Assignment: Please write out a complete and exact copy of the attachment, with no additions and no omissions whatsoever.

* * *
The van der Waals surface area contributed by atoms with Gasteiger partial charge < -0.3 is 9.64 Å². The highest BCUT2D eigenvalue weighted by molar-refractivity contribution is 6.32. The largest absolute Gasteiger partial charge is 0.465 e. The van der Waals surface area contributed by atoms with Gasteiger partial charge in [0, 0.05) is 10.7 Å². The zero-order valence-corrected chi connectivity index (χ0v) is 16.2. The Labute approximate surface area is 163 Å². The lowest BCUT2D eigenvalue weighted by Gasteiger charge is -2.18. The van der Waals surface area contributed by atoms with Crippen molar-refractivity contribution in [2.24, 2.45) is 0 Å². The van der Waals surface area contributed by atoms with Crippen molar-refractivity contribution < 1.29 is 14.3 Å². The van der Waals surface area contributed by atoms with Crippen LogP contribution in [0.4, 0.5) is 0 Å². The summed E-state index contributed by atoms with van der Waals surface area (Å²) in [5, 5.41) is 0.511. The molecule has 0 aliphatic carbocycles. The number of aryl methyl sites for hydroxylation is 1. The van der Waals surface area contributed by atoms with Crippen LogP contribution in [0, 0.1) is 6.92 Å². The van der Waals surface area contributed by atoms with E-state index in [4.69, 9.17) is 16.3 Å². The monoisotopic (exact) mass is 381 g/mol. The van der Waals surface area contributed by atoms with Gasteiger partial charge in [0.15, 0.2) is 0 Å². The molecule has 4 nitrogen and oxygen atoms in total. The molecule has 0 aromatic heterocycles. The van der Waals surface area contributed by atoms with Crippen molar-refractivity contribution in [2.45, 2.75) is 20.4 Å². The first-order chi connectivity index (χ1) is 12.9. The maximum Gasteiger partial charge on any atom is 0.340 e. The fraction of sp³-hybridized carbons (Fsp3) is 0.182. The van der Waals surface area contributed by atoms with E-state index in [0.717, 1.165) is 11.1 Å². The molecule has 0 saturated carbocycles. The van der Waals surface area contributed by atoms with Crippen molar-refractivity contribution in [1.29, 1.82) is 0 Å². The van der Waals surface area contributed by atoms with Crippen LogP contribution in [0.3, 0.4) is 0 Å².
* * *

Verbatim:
The van der Waals surface area contributed by atoms with Gasteiger partial charge < -0.3 is 9.64 Å². The highest BCUT2D eigenvalue weighted by molar-refractivity contribution is 6.32. The largest absolute Gasteiger partial charge is 0.465 e. The van der Waals surface area contributed by atoms with Gasteiger partial charge in [0, 0.05) is 10.7 Å². The zero-order valence-corrected chi connectivity index (χ0v) is 16.2. The Labute approximate surface area is 163 Å². The lowest BCUT2D eigenvalue weighted by Gasteiger charge is -2.18. The van der Waals surface area contributed by atoms with Crippen molar-refractivity contribution in [2.24, 2.45) is 0 Å². The van der Waals surface area contributed by atoms with Crippen molar-refractivity contribution < 1.29 is 14.3 Å². The van der Waals surface area contributed by atoms with Crippen LogP contribution in [0.4, 0.5) is 0 Å². The summed E-state index contributed by atoms with van der Waals surface area (Å²) in [5, 5.41) is 0.511. The molecule has 0 aliphatic carbocycles. The number of aryl methyl sites for hydroxylation is 1. The van der Waals surface area contributed by atoms with Crippen LogP contribution in [0, 0.1) is 6.92 Å². The van der Waals surface area contributed by atoms with E-state index in [4.69, 9.17) is 16.3 Å². The monoisotopic (exact) mass is 381 g/mol. The van der Waals surface area contributed by atoms with Gasteiger partial charge in [0.15, 0.2) is 0 Å². The molecule has 4 nitrogen and oxygen atoms in total. The molecule has 0 aromatic heterocycles. The van der Waals surface area contributed by atoms with Crippen molar-refractivity contribution in [2.45, 2.75) is 20.4 Å². The first-order chi connectivity index (χ1) is 12.9. The maximum Gasteiger partial charge on any atom is 0.340 e. The fraction of sp³-hybridized carbons (Fsp3) is 0.182. The van der Waals surface area contributed by atoms with E-state index in [0.717, 1.165) is 11.1 Å². The molecule has 0 saturated carbocycles. The van der Waals surface area contributed by atoms with Crippen molar-refractivity contribution in [1.29, 1.82) is 0 Å². The van der Waals surface area contributed by atoms with Crippen LogP contribution in [0.3, 0.4) is 0 Å².